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Activists put an end to Jeb Bush's Nevada town hall

Black Lives Matter demonstrators interrupted a Jeb Bush event in North Las Vegas on Wednesday, putting an end to the Republican presidential candidate's town hall.

As Bush wrapped up a question and answer session, about a dozen activists entered the community center, raising their fists and chanting, "black lives matter."

Some Bush backers responded with chants of "All lives matter!" and "White lives matter!", according to media reports.

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The former Florida governor left soon after, shaking hands with supporters as he exited the meeting.

Earlier in the evening, Bush responded to a question about race and the criminal justice and education systems.

"Look, we have serious problems," Bush answered. "And these problems have gotten worse in the last few years. Communities can no longer trust the basic institutions in our society."

He acknowledged that racism still existed in America, but touted "significant progress" on the issue.

The Republican candidate also turned to his own education record in Florida, where he said he had "a record of empowering people in communities" with minority youth.

The Bush campaign said that the candidate met with Black Lives Matter advocates privately ahead of the town hall, where they "discussed barriers to upward mobility" in America.

"[H]e is committed to campaigning across the nation as he seeks the presidency, talking to everyone and every community about his vision for restoring opportunity for all Americans," campaign spokesperson Allie Brandenburger told CBS News in a statement Wednesday night. "Governor Bush's goal is to unite Americans, not divide them, and that begins with having open, candid conversations with all voters."

The GOP contender for the White House has drawn criticism in the past for his treatment of the Black Lives Matter movement.

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In a New Hampshire town hall last month, Bush dismissed the group when he responded to a question about Democratic presidential candidate Martin O'Malley's apology for saying "white lives matter."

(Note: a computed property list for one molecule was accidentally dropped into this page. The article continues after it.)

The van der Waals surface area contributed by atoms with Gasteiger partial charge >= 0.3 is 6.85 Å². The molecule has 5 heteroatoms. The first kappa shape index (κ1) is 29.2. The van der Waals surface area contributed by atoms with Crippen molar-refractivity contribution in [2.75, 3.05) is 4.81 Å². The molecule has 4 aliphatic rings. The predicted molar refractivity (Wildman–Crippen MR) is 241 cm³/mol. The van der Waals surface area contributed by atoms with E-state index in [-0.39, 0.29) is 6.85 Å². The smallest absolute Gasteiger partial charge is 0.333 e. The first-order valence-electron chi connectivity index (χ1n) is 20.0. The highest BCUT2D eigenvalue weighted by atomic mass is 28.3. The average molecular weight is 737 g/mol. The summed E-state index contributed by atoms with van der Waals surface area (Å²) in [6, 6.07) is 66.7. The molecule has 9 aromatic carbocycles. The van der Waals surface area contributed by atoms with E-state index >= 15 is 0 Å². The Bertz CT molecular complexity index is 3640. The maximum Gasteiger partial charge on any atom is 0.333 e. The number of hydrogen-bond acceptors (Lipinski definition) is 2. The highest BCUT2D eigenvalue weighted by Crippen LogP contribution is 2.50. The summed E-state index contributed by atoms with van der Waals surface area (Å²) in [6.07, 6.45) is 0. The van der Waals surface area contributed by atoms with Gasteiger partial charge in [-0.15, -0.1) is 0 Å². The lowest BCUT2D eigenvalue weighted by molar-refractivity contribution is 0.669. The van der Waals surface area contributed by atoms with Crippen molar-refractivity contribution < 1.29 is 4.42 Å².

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"Are we so uptight and so politically correct now that we apologize for saying 'lives matter?' Life is precious," Bush said in Gorham, New Hampshire. "Should he have apologized? No. If he believes that white lives matter, which I hope he does, then he shouldn't have apologized to a group that seemed to disagree with it. Gosh."

Black Lives Matter advocates have disrupted several other presidential campaign events across the country in recent months.

Last week, Vermont Sen. Bernie Sanders ended an event in Seattle after protesters took over the stage. And at July's Netroots Nation convention, a forum for liberal activists, O'Malley and Sanders were both interrupted during their speeches.

Democratic frontrunner Hillary Clinton has also taken notice of the movement, meeting with Black Lives Matter representatives on Tuesday after they were barred from attending Clinton's New Hampshire forum on substance abuse.

Clinton too has come under fire from some in the social justice group, when she used the phrase "all lives matter" at a community event in a Missouri church in June. The Democratic presidential contender has since come out strongly to address police violence and "acknowledge and believe that black lives matter."

CBS News Digital Journalist Alan He contributed to this report.